Chapter 13 Feeds and feeding horses.
After completing this chapter, you should be able to:
* Identify and describe sources of hay
* List and describe sources of concentrates
* Describe how to feed roughages and concentrates
* Name and describe sources of proteins
* Explain how horses are fed according to their activity level
* Make feeding recommendations or management suggestions
* Describe some typical rations for horses at different stages and activity levels
* Calculate the nutrient level of a mixed feed using a feed composition table
* Discuss how to feed minerals
* Identify sources of minerals
Monday morning disease
DETERMINING WHAT TO FEED
In balancing rations, the goals of a horse owner are to:
* Furnish horses with a daily supply of nutrients in the correct amounts
* Supply palatable, easily obtained feedstuffs
* Provide feedstuffs economical for the conditions
By nature, horses consume forage. Under natural conditions, they spend several hours a day grazing. Basing rations on adequate amounts of good-quality roughage minimizes digestive disturbances such as colic. Supplementing hay or pasture with the correct amount of the right concentrates will meet all requirements for energy, protein, minerals, and vitamins.
Since individual horses vary considerably in their nutrient requirements, feeding horses is both an art and a science. But tables such as Tables 12-6, 12-7, and 12-8 in Chapter 12 provide a useful basis for formulating rations. Horse owners need to be able to read and understand these tables.
All horses require nutrients to maintain body weight and to support digestive and metabolic functions. In some cases they need additional nutrients for growth, work, reproduction, or lactation.
Tables of nutrient requirements for horses are expressed in two ways:
1. Daily nutrient requirements
2. Nutrient concentration in the feed (This may be expressed on an as-fed basis or on a dry-matter basis.)
Most horses receive their daily ration in two parts: roughage (hay, silage, and/or pasture) and concentrates. The concentrate portion contains grain and may include a protein supplement, minerals, and vitamins. It may also include bran, cane molasses, and/or dehydrated alfalfa.
The horse owner must decide:
* How much and what kind of roughage to feed
* The correct concentrate mixture and the amount of it needed to supply the nutrients not present in adequate amounts in the roughage
FEEDS FOR HORSES
Feeds for horses are discussed in four groups:
3. Protein supplements
Most grains and hays contain 88 to 90 percent dry matter. If a horse receives insufficient dry matter, it may become bored and chew on its stall or eat its bedding. If the feed has too much bulk (excessive amounts of fiber or water), the horse might not be able to eat enough to satisfy all its nutritional requirements for carbohydrates, protein, minerals, and vitamins.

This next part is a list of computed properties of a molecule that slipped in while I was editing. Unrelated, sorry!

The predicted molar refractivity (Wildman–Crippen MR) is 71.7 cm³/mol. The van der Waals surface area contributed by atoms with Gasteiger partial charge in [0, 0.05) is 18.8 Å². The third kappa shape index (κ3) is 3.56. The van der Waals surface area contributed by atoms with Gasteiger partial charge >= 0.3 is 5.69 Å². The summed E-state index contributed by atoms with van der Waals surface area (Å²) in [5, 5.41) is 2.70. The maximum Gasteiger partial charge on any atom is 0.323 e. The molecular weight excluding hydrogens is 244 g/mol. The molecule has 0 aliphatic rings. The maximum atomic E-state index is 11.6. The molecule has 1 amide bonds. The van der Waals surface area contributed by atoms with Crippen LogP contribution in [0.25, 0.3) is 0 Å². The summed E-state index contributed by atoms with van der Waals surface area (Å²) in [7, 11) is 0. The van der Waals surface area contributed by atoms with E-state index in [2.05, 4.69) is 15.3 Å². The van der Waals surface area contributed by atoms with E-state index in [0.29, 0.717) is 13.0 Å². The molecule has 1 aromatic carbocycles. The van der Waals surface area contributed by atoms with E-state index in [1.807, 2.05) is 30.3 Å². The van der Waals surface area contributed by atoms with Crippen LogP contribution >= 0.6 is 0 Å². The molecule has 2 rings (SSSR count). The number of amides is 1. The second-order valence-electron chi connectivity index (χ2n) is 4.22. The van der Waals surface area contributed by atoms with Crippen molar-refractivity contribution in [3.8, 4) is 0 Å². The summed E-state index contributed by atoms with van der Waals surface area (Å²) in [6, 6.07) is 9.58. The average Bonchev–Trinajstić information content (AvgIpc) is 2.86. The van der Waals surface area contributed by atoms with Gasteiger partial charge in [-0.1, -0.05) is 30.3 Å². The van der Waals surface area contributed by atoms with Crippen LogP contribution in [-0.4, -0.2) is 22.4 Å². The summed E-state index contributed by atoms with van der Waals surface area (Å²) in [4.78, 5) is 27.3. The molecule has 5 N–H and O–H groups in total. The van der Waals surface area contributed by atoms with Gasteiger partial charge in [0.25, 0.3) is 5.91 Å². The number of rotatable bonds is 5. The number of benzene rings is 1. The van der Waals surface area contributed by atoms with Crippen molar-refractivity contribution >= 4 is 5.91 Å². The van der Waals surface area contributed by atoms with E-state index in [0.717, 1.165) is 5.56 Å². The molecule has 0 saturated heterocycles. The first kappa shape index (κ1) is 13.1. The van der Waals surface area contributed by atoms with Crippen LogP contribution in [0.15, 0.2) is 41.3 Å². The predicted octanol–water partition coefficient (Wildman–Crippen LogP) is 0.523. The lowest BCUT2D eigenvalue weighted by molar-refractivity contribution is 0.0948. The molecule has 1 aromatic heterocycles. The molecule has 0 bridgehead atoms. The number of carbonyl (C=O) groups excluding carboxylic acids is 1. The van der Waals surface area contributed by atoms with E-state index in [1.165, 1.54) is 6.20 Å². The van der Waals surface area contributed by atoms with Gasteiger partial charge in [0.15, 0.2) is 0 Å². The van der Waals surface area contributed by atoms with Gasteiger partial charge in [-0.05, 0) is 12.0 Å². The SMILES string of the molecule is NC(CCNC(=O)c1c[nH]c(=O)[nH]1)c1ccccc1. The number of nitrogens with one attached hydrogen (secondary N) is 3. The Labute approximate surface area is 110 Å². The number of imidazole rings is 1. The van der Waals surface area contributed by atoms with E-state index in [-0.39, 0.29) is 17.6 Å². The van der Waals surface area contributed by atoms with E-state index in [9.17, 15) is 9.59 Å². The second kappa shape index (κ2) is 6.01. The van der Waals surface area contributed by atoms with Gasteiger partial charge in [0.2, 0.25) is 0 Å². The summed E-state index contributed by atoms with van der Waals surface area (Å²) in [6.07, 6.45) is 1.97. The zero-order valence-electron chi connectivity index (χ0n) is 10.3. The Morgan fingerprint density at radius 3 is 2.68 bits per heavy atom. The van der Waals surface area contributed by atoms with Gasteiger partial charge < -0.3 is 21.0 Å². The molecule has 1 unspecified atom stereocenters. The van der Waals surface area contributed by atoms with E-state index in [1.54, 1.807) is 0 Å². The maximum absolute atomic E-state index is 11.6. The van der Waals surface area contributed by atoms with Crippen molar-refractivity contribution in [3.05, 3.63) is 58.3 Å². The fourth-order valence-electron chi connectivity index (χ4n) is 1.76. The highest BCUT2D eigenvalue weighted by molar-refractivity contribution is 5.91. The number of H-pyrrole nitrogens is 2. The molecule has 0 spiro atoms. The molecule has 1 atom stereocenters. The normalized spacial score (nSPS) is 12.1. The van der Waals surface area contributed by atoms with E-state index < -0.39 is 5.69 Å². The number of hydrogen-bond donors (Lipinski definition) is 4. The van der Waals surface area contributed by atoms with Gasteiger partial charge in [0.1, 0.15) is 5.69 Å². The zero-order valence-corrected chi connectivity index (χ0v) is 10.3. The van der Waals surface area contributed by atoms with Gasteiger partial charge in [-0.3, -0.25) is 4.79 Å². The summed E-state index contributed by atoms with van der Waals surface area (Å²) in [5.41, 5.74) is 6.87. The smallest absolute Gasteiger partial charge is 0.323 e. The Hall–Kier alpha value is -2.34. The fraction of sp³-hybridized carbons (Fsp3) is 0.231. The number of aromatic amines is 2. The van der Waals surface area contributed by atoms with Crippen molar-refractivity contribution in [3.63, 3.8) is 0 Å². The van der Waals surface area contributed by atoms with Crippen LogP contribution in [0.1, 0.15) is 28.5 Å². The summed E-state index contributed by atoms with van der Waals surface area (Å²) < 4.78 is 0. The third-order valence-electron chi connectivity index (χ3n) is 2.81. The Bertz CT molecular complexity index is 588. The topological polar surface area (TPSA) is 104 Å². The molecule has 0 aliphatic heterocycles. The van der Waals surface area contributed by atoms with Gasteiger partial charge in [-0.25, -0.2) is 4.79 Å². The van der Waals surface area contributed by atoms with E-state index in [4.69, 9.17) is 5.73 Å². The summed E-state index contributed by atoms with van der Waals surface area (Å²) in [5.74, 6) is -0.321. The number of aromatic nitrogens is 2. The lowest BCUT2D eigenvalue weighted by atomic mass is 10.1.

Table 13-1 provides the composition of some common feeds for horses. Dry matter, digestible energy (DE), crude protein (CP), calcium (Ca), phosphorus (P), and vitamin A content are listed for hays, concentrates and protein supplements, and mineral supplements.
Adequate amounts of roughage in the ration decrease the risk of colic and laminitis. Roughage also helps maintain the correct calcium-to-phosphorus ratio, because roughages--especially legume hays--are high in calcium and because grain is low in calcium. Rations should always contain more calcium than phosphorus. Calcium-to-phosphorus ratios between 1.1:1 and 2:1 are within an acceptable range. Even higher calcium levels can be tolerated. However, when phosphorus levels are higher than calcium levels, severe skeletal abnormalities may result.
Adequate hay in the ration of horses kept in stalls also is beneficial because they eat it over a longer time span than they do grain. This helps prevent vices such as wood chewing.
A good rule of thumb is to feed at least 1 pound of hay per day for every 100 pounds body weight of the horse. A 1,000-pound horse would be fed about 10 pounds of hay per day. Mature, idle horses in good condition, fed excellent hay in increased quantities (about 2 pounds per 100 pounds of body weight) may do well without grain added to their ration. Growing or working horses, mares during late pregnancy, and mares during lactation need grain and other concentrates in addition to the roughage.
The most important consideration in selecting a dry roughage is that it be free of dust and mold. Otherwise, heaves and colic may result. Early-cut hays, properly cured, are preferred. They can be identified by color, head development on grass hays, leaf-to-stem ratio, and size of stems in legumes. Bales should be broken to check for dust and moldy odor.
Idle adult horses that are confined will eat about 15 to 20 pounds of good-quality mixed hay daily when no grain is fed. Feeding just what the horse will eat takes some experience and observation. Table 13-2 provides guidelines for feeding hay to a mare in a dry lot or stall.
Legume Hays. Legume hays are higher in protein and minerals and are more palatable than grass hays. They make excellent horse feed and should be included in the rations of young growing animals, breeding animals, and many adult working horses.
Alfalfa. When properly cured, alfalfa is nutritionally the best of the legumes. Its high protein, calcium, and vitamin content make it especially useful in balancing rations for broodmares and young, growing horses. Some halter-show people make extensive use of top-quality alfalfa in show rations, especially with horses that are finicky about eating.
Some alfalfa hay may contain blister beetles, so hay should be carefully examined. If the beetles are eaten by a horse, severe illness or even death can result.
Clovers. Many varieties of clover are used alone or in combination with grass hays for horses. Red clover is similar to alfalfa and can be substituted for it, usually with slightly less-beneficial results. It is lower in protein and usually has a higher ratio of stems to leaves than alfalfa. Properly cured Alsike clover is a good hay for horses.
Lespedeza. When cut early, lespedeza makes an excellent hay. It is higher in protein than red clover. The calcium content is about half that of alfalfa. When lespedeza is cut late, many leaves are lost from shattering, and the stems become wiry and low in digestibility.